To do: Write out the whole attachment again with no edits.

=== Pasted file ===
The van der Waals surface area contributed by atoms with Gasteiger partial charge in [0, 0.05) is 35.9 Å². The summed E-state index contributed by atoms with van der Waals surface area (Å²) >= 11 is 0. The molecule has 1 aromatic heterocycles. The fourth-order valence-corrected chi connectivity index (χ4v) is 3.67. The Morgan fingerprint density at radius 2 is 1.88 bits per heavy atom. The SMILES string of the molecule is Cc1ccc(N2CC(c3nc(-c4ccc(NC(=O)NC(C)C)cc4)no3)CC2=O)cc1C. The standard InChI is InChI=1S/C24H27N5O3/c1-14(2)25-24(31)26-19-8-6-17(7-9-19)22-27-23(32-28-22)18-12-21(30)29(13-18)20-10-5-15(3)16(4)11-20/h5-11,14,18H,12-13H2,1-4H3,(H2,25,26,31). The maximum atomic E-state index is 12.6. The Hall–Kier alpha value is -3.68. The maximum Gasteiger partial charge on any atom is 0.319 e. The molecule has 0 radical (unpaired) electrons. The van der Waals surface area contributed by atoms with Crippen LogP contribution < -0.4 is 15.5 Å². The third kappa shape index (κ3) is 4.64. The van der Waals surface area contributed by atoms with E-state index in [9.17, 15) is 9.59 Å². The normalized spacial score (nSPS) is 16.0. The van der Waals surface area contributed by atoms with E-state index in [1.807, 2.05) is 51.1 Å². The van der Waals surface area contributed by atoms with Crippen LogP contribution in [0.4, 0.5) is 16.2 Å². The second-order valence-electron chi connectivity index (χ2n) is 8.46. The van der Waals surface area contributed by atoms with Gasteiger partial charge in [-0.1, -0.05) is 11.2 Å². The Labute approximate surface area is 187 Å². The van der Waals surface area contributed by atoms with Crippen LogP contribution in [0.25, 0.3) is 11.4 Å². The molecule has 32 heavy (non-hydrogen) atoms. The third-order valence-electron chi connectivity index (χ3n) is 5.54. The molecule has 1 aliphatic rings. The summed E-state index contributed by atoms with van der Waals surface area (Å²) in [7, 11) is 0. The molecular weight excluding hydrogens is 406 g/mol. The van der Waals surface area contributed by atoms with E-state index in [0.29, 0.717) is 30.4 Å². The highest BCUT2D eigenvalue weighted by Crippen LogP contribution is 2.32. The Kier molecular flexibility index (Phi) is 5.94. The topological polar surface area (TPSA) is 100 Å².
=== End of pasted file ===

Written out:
The van der Waals surface area contributed by atoms with Gasteiger partial charge in [0, 0.05) is 35.9 Å². The summed E-state index contributed by atoms with van der Waals surface area (Å²) >= 11 is 0. The molecule has 1 aromatic heterocycles. The fourth-order valence-corrected chi connectivity index (χ4v) is 3.67. The Morgan fingerprint density at radius 2 is 1.88 bits per heavy atom. The SMILES string of the molecule is Cc1ccc(N2CC(c3nc(-c4ccc(NC(=O)NC(C)C)cc4)no3)CC2=O)cc1C. The standard InChI is InChI=1S/C24H27N5O3/c1-14(2)25-24(31)26-19-8-6-17(7-9-19)22-27-23(32-28-22)18-12-21(30)29(13-18)20-10-5-15(3)16(4)11-20/h5-11,14,18H,12-13H2,1-4H3,(H2,25,26,31). The maximum atomic E-state index is 12.6. The Hall–Kier alpha value is -3.68. The maximum Gasteiger partial charge on any atom is 0.319 e. The molecule has 0 radical (unpaired) electrons. The van der Waals surface area contributed by atoms with Crippen LogP contribution < -0.4 is 15.5 Å². The third kappa shape index (κ3) is 4.64. The van der Waals surface area contributed by atoms with E-state index in [9.17, 15) is 9.59 Å². The normalized spacial score (nSPS) is 16.0. The van der Waals surface area contributed by atoms with E-state index in [1.807, 2.05) is 51.1 Å². The van der Waals surface area contributed by atoms with Crippen LogP contribution in [0.4, 0.5) is 16.2 Å². The second-order valence-electron chi connectivity index (χ2n) is 8.46. The van der Waals surface area contributed by atoms with Gasteiger partial charge in [-0.1, -0.05) is 11.2 Å². The Labute approximate surface area is 187 Å². The van der Waals surface area contributed by atoms with Crippen LogP contribution in [0.25, 0.3) is 11.4 Å². The molecule has 32 heavy (non-hydrogen) atoms. The third-order valence-electron chi connectivity index (χ3n) is 5.54. The molecule has 1 aliphatic rings. The summed E-state index contributed by atoms with van der Waals surface area (Å²) in [7, 11) is 0. The molecular weight excluding hydrogens is 406 g/mol. The van der Waals surface area contributed by atoms with E-state index in [0.29, 0.717) is 30.4 Å². The highest BCUT2D eigenvalue weighted by Crippen LogP contribution is 2.32. The Kier molecular flexibility index (Phi) is 5.94. The topological polar surface area (TPSA) is 100 Å².